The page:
The USDA’s 2010 Dietary Guidelines for Americans urges the U.S. population to reduce sodium consumption. However, concerns over sodium and its relation to hypertension can be found in Latin America, as well.

For example, Mexico’s “2000 National Health Survey” found 30.7% of adults aged 20-69 years had hypertension. More recently, one paper, “Hypertension in Mexican Adults: Results from the National Health and Nutrition Survey 2006” (Salud Pública Méxvol.52  supl.1 Cuernavaca  2010), examined the prevalence of hypertension among Mexican adults and compared rates to those of Mexican-Americans living in the U.S. In all, 43.2% of those over age 20 had hypertension, but the prevalence was higher in Mexico than Mexican-Americans living in the U.S. The paper also noted in the previous six years in Mexico, an increase of 25% had been observed in the prevalence of Mexican adults with hypertension, in contrast to a 15% reduction that had occurred among Mexican-Americans.

Chile’s “National Health Survey 2009-2010,” published by the Ministerio de Salud, reported that nationally, 26.9% of those 15 years and older (28.7% of males and 25.3% of females) had hypertension.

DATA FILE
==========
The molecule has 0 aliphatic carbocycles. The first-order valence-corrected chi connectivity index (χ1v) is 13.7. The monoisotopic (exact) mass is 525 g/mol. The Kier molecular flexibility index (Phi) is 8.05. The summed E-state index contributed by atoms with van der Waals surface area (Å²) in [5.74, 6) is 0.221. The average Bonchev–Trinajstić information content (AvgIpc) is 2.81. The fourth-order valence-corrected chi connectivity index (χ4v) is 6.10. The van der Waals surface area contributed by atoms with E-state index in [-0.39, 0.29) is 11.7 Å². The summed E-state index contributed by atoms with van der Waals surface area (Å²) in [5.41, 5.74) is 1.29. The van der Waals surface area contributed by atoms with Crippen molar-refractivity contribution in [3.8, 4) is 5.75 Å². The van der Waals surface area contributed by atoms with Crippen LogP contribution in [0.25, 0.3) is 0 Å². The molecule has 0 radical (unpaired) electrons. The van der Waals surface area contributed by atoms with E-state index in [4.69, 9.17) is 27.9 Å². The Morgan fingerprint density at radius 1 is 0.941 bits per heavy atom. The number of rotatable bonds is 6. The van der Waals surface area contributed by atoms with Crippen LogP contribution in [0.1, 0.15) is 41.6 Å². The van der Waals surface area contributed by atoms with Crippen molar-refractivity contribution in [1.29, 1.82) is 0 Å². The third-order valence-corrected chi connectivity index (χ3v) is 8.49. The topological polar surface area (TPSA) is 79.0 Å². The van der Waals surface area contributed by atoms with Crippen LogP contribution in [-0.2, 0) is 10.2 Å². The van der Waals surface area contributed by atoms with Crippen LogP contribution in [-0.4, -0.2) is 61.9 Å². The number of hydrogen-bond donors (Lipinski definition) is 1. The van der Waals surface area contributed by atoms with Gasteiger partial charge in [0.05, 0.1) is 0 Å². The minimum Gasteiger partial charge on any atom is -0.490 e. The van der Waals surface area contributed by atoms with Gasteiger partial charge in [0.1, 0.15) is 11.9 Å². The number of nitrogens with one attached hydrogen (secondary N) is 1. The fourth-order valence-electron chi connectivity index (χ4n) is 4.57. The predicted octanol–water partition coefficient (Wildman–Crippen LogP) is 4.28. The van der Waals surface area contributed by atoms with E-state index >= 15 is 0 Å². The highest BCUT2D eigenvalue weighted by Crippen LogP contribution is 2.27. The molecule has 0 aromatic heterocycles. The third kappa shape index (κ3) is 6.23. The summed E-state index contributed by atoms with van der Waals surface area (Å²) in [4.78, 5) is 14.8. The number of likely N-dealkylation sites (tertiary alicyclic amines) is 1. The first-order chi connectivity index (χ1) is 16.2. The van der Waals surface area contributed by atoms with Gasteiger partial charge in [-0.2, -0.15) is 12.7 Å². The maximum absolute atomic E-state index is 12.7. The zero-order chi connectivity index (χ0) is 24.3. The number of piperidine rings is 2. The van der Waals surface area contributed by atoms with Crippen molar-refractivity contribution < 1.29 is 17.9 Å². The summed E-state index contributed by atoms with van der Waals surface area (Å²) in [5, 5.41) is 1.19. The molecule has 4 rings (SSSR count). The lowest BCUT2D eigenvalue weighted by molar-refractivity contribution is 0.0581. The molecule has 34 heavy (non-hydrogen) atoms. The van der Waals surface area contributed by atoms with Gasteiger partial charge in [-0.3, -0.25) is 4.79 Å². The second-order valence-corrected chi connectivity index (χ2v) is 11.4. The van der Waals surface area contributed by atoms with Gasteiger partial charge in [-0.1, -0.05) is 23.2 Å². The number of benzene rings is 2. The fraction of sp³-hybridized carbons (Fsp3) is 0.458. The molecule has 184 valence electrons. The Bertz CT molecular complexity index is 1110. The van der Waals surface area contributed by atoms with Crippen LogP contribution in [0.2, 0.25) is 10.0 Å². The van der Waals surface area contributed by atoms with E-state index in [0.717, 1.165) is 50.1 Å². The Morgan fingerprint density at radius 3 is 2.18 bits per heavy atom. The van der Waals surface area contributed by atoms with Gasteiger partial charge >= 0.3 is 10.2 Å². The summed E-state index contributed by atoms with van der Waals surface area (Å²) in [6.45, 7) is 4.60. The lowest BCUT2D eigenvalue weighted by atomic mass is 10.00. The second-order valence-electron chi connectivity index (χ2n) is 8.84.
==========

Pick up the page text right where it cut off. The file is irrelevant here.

Processors are gradually responding. Goya Foods recently launched a low-sodium variety of Sazón Goya seasoning for its Latino customers, with optional distribution into Dominican Republic, Mexico and certain other Latin American countries. 

At the Food Technology & Expo México 2010, Mexico City, Eduardo Galindo, director of R&D of Campbell’s de Mexico, noted many Campbell products sold in Central and South America that are supplied from the U. S. are low in sodium. For new products under development in Mexico, the company is committed to achieving 480mg of sodium per serving. pf

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